Chicago v. the Town of Lake

Citation71 Ill. 333,1874 WL 8668
Decision Date31 January 1874
CourtSupreme Court of Illinois


APPEAL from the Circuit Court of Cook county; the Hon. E. S. WILLIAMS, Judge, presiding.

Mr. THOMAS F. WITHEROW, and Mr. C. D. ROYS, for the appellants.

Messrs. SPAFFORD, MCDAID & WILSON, for the appellees.

Mr. JUSTICE CRAIG delivered the opinion of the Court:

This is an appeal from a decree, rendered in the circuit court of Cook county, dissolving an injunction and dismissing the bill of appellants.

It is alleged in the bill, that appellants are the owners of a certain tract of land, in Cook county, known as block B, which they purchased, in 1853, for railroad purposes; that upon the land they have erected freight houses, depots, and laid railroad tracks, side tracks and switches, in different directions, on and across the same, for the convenient handling of cars and freight, and for making connections with each other, and the necessities of their increasing business will require more tracks, side tracks, and more room for standing cars, etc., on the land.

It also appears, from the bill, that the town of Lake is a municipal corporation in the county of Cook, incorporated under special charter, vested with the usual powers of such corporations; that in the latter part of the year 1872, the town adopted article 9, of the general act for the incorporation of cities and villages, approved May 10, 1872, in the manner provided by section 54, of article 9; that the town of Lake, by and through its board of trustees, passed an ordinance to lay and open a public street through a portion of block B; that the town, by its supervisor, has filed a petition in the circuit court of Cook county, in and by which it invokes the law of eminent domain of the State to compel and enforce the opening of the street, in which it asks that just compensation be made to appellants for private property taken or damaged by the opening of the street, and that the damages may be ascertained by a jury, in the manner required by article 9 of the general act.

The bill also alleges, that the opening of the street through block B would destroy, in a great degree, the value of the premises for railroad purposes, for which the land was purchased, and the injury to complainants would be irreparable; that the public good and convenience do not require that the street should be extended through block B; that it will not shorten the distance to parties going either north or south; that even if it should appear that the opening of the street would be a convenience to a few, still, the greater good and convenience require that the same should not be opened, and in the exercise of the right of eminent domain the greater public good must prevail in a court of equity; that if the street should be opened, it would be, practically, useless to the public, by reason of the many railroad tracks on and across the same; that the lives and property of persons attempting to pass over the street would be constantly in peril.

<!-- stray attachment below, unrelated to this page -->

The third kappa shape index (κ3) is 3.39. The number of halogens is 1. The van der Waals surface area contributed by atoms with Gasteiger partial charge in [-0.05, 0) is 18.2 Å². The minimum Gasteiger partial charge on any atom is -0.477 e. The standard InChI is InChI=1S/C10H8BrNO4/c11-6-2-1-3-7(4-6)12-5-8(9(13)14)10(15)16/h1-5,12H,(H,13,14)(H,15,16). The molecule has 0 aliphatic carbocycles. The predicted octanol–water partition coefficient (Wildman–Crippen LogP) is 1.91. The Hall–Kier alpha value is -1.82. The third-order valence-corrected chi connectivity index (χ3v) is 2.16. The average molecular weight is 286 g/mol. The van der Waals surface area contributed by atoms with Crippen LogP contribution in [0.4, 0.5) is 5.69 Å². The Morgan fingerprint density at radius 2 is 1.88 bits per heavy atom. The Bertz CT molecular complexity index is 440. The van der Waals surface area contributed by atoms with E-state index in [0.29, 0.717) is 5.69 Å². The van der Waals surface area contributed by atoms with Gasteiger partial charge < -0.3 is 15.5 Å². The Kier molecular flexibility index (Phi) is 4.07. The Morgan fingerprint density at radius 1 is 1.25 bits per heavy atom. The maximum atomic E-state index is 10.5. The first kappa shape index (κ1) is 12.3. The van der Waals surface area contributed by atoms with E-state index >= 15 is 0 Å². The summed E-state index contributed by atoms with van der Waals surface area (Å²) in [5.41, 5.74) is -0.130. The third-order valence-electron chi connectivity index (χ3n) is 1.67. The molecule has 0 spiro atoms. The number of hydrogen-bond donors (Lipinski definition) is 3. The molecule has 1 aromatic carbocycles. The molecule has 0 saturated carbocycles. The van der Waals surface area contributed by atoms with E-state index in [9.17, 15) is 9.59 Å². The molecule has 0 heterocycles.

To the bill appellees filed a general demurrer, and it was sustained by the court, and the bill dismissed, and the case is brought here by appeal.

The legislature of the State has delegated the power to the town of Lake to take private property for the purpose of public streets and highways, within the corporate limits of the town. The taking and appropriating property for a public street or highway by a municipality, is a public use in its nature, and can not be questioned or denied. Courts have the right to determine whether the use private property is proposed to be taken and appropriated for is public in its nature or not, but when the use is public, the judiciary can not inquire into the necessity or propriety of exercising the right of eminent domain. That right is political in its nature, and not judicial. It belongs exclusively to the legislative branch of the government, and under our constitution the judiciary have nothing to do with it.

We know of no well considered case where the courts have undertaken to pass upon the necessity or expediency of the exercise of the right of eminent domain, and are well satisfied none can be found.

Of the necessity or expediency of exercising the right of eminent domain in the appropriation of private property to public uses, the opinion of the legislature or of the corporate body or tribunal upon which it has conferred the power to determine the question, is conclusive upon the courts, since such a question is essentially political in its nature, and not judicial; but the question whether the specified use is a public use or purpose, or such use or purpose as will justify or sustain the compulsory taking of private property, is perhaps...

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